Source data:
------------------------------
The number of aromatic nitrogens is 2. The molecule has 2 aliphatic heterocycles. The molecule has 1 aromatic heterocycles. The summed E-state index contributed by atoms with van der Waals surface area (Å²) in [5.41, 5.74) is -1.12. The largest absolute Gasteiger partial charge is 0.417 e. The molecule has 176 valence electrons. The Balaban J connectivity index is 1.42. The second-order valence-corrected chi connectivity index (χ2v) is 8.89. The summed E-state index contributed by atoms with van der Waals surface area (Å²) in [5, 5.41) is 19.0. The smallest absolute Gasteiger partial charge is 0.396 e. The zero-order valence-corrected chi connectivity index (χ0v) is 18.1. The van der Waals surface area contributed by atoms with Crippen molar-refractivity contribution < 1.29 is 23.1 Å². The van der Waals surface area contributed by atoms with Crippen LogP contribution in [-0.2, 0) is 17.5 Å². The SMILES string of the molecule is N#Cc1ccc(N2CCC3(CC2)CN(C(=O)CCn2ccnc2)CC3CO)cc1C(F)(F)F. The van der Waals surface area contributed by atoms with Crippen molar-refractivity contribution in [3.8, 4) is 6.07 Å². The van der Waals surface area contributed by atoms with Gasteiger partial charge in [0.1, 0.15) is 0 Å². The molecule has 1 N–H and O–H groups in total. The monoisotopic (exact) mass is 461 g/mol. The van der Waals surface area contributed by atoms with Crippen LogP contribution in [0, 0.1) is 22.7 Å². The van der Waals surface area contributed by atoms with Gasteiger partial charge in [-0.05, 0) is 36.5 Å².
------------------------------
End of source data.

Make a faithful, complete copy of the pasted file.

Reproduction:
The number of aromatic nitrogens is 2. The molecule has 2 aliphatic heterocycles. The molecule has 1 aromatic heterocycles. The summed E-state index contributed by atoms with van der Waals surface area (Å²) in [5.41, 5.74) is -1.12. The largest absolute Gasteiger partial charge is 0.417 e. The molecule has 176 valence electrons. The Balaban J connectivity index is 1.42. The second-order valence-corrected chi connectivity index (χ2v) is 8.89. The summed E-state index contributed by atoms with van der Waals surface area (Å²) in [5, 5.41) is 19.0. The smallest absolute Gasteiger partial charge is 0.396 e. The zero-order valence-corrected chi connectivity index (χ0v) is 18.1. The van der Waals surface area contributed by atoms with Crippen molar-refractivity contribution < 1.29 is 23.1 Å². The van der Waals surface area contributed by atoms with Crippen LogP contribution in [-0.2, 0) is 17.5 Å². The SMILES string of the molecule is N#Cc1ccc(N2CCC3(CC2)CN(C(=O)CCn2ccnc2)CC3CO)cc1C(F)(F)F. The van der Waals surface area contributed by atoms with Crippen molar-refractivity contribution in [3.8, 4) is 6.07 Å². The van der Waals surface area contributed by atoms with Gasteiger partial charge in [0.1, 0.15) is 0 Å². The molecule has 1 N–H and O–H groups in total. The monoisotopic (exact) mass is 461 g/mol. The van der Waals surface area contributed by atoms with Crippen LogP contribution in [0, 0.1) is 22.7 Å². The van der Waals surface area contributed by atoms with Gasteiger partial charge in [-0.05, 0) is 36.5 Å².